• Cord blood;
  • Unrestricted somatic stem cell;
  • Dopamine-associated genes;
  • Neural differentiation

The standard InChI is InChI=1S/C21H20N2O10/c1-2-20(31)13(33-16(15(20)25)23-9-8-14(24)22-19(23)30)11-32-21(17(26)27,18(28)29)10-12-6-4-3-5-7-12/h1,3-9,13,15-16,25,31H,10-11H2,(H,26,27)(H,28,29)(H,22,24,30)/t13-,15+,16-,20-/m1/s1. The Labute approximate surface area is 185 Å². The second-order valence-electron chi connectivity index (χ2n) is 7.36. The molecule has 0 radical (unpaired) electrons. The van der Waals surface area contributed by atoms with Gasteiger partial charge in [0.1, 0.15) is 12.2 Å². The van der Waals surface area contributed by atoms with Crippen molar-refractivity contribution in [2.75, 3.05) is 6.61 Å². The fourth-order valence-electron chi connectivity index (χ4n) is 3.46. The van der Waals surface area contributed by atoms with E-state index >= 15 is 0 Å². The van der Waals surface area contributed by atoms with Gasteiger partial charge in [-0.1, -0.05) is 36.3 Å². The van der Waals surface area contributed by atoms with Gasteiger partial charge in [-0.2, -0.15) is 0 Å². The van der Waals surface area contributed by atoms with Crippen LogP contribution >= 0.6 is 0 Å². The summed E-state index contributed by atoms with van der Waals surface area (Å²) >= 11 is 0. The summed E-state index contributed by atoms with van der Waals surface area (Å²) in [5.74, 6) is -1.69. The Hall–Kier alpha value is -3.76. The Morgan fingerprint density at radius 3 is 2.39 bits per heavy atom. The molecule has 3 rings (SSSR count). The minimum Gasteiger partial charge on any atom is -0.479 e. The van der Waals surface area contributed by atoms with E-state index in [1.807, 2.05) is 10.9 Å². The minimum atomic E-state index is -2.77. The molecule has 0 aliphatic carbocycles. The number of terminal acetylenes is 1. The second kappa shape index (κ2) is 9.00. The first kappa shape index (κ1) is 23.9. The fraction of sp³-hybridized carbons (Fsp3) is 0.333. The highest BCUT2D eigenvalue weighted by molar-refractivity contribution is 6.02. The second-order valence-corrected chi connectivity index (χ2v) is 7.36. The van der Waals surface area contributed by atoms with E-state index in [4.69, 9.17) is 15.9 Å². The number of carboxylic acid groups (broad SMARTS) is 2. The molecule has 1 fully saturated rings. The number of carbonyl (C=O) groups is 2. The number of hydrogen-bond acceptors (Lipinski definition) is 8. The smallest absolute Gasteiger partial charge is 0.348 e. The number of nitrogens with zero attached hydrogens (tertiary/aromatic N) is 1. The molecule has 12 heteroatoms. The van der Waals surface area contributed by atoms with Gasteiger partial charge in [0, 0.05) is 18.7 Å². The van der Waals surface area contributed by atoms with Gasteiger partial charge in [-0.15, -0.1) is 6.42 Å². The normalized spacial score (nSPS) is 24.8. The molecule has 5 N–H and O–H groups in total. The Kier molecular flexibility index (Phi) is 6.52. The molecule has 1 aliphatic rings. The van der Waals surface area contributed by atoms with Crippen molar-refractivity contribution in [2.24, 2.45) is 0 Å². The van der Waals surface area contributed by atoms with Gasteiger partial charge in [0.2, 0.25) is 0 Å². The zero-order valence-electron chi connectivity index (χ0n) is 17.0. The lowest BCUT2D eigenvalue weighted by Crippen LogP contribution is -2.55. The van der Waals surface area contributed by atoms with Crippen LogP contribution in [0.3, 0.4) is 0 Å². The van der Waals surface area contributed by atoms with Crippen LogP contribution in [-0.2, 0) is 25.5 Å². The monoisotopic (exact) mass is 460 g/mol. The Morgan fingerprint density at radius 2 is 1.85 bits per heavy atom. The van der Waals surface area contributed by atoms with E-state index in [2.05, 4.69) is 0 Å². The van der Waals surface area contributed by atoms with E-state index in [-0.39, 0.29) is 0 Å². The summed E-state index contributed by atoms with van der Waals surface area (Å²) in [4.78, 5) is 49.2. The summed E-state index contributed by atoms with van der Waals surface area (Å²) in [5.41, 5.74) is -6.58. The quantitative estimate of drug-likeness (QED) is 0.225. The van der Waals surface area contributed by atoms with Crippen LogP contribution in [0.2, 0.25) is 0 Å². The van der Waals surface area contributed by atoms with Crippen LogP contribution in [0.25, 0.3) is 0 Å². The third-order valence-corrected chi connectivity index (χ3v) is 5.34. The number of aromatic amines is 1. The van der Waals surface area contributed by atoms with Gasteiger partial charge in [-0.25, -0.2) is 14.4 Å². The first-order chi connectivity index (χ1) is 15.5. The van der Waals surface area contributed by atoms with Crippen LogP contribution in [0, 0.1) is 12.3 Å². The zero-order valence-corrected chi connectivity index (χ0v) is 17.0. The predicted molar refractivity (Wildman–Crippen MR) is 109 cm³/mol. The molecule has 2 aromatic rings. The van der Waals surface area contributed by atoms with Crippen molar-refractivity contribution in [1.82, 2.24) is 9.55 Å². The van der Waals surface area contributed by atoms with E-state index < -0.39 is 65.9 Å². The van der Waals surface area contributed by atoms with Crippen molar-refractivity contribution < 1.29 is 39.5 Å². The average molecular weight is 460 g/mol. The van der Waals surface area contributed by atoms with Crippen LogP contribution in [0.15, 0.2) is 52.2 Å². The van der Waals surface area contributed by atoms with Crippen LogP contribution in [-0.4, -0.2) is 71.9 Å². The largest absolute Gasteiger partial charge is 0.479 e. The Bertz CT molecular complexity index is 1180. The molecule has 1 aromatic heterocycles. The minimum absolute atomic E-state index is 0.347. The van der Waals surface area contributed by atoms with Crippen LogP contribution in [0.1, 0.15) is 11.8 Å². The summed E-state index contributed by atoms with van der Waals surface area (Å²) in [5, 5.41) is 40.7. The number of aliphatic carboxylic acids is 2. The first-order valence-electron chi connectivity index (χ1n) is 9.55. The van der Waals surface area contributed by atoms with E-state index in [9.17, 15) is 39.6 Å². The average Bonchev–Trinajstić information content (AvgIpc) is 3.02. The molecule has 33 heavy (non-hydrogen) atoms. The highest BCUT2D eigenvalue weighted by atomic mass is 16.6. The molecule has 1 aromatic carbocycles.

An intensive study is underway to evaluate different potential candidates for cell therapy of neurodegenerative disorders such as Parkinson's disease (PD). Availability and lower immunogenicity compared to other sources for stem cell therapy such as bone marrow have made human umbilical cord blood stem cells a considerable source for cell therapy. The present study aimed to investigate differentiation of recently introduced pluripotent cord blood stem cells, known as unrestricted somatic stem cells (USSCs), into cells with neural features in serum-withdrawal medium. Using reverse transcription polymerase chain reaction and immunocytochemistry assays, we have shown the expression of neuron-specific genes following a 2 week treatment of USSCs in serum-withdrawal induction medium. In addition, we have found that USSCs and USSC-derived neuron-like cells express transcripts of genes associated with development and/or survival of dopaminergic mesencephalic neurons including En1, En2, Nurr1, Ptx3, Pax2, Wnt1 and Wnt3a. The expression of dopamine-associated genes suggests that these cells may be potential candidates to be used for cell therapy of PD.